Speaking of sequences… Earlier I mentioned how difficult it is for Spot because of the tempting sequence that occurs during steady to point/wing/shot/fall. So how do we get Spot to associate any reinforcement (positive or negative) with the desired steadiness? To do this we have to break the sequence of events into small pieces so Spot can associate reinforcement with that particular event. The retrieve is the positive reinforcement that is used to help Spot learn steadiness.


So why do we use the retrieve as the positive reinforcement for steadiness? Why not use a biscuit or a pat on the head? Well, I’m sure that most of you know the ultimate reward for a dog that has just watched a bird fall is bird-in-fangs. I can’t think of any other positive reinforcement that Spot would want more. Spot will want that retrieve more than anything and do whatever it takes to get it. What will it take? Steadiness! I highly doubt that Spot will give a hoot about the dog treat you put in front of him while he’s marking the location where the bird just fell. He wants that bird and that bird is the ultimate reinforcement and reward.

Another note on the subject of retrieving. I mentioned earlier that a very enthusiastic retriever is required for this method. I’m sure you are starting to see why. I will take this one step further. If you have to holler at Spot or use any kind of force to get him to come back to you and deliver the bird properly then things will get side tracked and Spot will not enjoy the steadiness training the way he should. The reward of the retrieve will become diminished and possibly useless. The bottom line is, take care of proper delivery before you begin steadiness training. That way you won’t get side tracked.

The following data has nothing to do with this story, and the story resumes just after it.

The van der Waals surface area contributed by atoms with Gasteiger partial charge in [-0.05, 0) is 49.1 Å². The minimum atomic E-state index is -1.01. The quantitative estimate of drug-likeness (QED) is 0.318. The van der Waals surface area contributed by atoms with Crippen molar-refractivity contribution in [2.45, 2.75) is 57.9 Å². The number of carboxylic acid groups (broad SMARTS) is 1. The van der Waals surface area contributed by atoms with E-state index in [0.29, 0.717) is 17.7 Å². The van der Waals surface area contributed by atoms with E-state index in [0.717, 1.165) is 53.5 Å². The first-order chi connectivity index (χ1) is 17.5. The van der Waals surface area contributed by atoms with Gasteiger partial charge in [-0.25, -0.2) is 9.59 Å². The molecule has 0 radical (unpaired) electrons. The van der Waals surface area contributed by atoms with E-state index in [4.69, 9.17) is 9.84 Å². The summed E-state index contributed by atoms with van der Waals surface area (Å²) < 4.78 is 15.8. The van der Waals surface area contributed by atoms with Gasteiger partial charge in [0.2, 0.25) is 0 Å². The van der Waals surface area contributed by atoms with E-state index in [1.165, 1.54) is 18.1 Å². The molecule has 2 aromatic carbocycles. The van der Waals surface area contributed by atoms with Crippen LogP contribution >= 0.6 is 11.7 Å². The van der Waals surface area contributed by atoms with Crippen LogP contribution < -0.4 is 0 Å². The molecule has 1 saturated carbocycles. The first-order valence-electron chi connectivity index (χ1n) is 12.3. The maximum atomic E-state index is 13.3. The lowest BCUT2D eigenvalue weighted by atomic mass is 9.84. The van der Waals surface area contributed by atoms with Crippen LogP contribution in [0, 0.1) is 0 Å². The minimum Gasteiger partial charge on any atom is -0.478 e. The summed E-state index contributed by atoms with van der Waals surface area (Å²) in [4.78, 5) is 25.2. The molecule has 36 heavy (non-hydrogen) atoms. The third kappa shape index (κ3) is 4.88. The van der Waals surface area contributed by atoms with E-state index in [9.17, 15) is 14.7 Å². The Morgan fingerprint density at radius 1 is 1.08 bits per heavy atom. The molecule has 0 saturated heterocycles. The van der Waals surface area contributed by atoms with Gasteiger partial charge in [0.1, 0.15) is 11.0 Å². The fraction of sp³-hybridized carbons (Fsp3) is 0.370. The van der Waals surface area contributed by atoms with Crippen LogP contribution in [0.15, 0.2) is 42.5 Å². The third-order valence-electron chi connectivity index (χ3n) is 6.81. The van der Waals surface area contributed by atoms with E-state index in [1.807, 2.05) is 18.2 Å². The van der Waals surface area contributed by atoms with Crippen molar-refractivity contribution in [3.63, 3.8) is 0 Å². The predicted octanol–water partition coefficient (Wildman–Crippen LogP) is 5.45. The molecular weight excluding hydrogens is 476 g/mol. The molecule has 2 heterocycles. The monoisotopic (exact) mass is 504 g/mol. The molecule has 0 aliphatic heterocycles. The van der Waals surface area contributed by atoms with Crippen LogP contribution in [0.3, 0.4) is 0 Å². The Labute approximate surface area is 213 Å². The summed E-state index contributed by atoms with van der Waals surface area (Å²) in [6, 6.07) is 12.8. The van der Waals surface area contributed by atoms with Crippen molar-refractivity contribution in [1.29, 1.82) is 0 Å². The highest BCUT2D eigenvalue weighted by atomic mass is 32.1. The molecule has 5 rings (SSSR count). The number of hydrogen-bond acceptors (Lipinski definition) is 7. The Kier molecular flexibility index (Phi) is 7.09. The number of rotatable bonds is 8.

Since we’re using the retrieve as a timely reinforcement and we can only introduce one of the events in the sequence at a time, we have to start with the last step before the retrieve. That step is the “fall” of the object to be retrieved. Then we add shot, wing and point respectively. If we were to start with steady to flush, Spot would have two more steps to go through before he got the retrieve. At this point the retrieve would no longer be reinforcement; it would be a reward and probably not associated with any of the steps in the sequence.

With each step we make sure that Spot thoroughly understands what is expected for that particular step in the sequence. That way when we go to the next step in the sequence Spot will not associate our negative reinforcement with the wrong step. Spot already experienced positive reinforcement for the last step so he will associate the negative reinforcement with the newly introduced step. The more black and white we can make it for Spot the faster he will learn and the longer he will retain his lessons. Order is important!

Before you go any further make sure that Spot is fully trained in retrieving. It will make your days afield much more enjoyable and ethical as well as give you a tool for steadiness training. If you would like more information on this subject I would suggest getting the Tri-Tronics videos Trained Retrieve Part I: HOLD and Part II: FETCH. I’ve seen no better method for training a dog to retrieve. This method is also free from the Dobbs Training Center on the Internet at: http// Check in the Retriever section. There is a lot of other good info there as well.

In Part II of this article I will discuss different “stop” commands and how to train “HALT”. Until then get Spot ready by increasing his prey drive and turning him into an excellent retriever!

1 The Dobbs web site has articles on this and a wide range of other training topics. Reprints of the articles they have written for Pointing Dog Journal and The Retriever Journal can be found there free of charge.

2 For those of you who don’t have Internet access, you can get a Dobbs Catalog from Dobbs Retail Store, 2757 Highway 20, Marysville, CA 95901, USA, Toll Free (888) 326-5527.

This article appeared in Drahthaar News, May/June 2003

Reprinted with permission from VDD Group Canada